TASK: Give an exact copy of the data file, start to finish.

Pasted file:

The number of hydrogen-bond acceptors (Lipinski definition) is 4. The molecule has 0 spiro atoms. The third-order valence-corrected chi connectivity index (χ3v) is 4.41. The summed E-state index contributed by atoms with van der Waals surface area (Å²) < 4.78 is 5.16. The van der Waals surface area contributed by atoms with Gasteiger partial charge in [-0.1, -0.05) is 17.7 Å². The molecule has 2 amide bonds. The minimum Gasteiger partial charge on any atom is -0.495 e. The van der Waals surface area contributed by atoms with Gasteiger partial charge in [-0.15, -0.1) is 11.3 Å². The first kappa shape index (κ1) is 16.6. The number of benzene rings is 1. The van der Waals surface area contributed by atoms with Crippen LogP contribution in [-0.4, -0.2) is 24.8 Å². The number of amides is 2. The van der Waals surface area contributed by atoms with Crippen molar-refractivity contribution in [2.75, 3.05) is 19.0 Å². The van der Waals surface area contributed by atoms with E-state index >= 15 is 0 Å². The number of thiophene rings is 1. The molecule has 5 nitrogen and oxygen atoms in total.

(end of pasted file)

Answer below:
The number of hydrogen-bond acceptors (Lipinski definition) is 4. The molecule has 0 spiro atoms. The third-order valence-corrected chi connectivity index (χ3v) is 4.41. The summed E-state index contributed by atoms with van der Waals surface area (Å²) < 4.78 is 5.16. The van der Waals surface area contributed by atoms with Gasteiger partial charge in [-0.1, -0.05) is 17.7 Å². The molecule has 2 amide bonds. The minimum Gasteiger partial charge on any atom is -0.495 e. The van der Waals surface area contributed by atoms with Gasteiger partial charge in [-0.15, -0.1) is 11.3 Å². The first kappa shape index (κ1) is 16.6. The number of benzene rings is 1. The van der Waals surface area contributed by atoms with Crippen LogP contribution in [-0.4, -0.2) is 24.8 Å². The number of amides is 2. The van der Waals surface area contributed by atoms with Crippen molar-refractivity contribution in [2.75, 3.05) is 19.0 Å². The van der Waals surface area contributed by atoms with E-state index >= 15 is 0 Å². The number of thiophene rings is 1. The molecule has 5 nitrogen and oxygen atoms in total.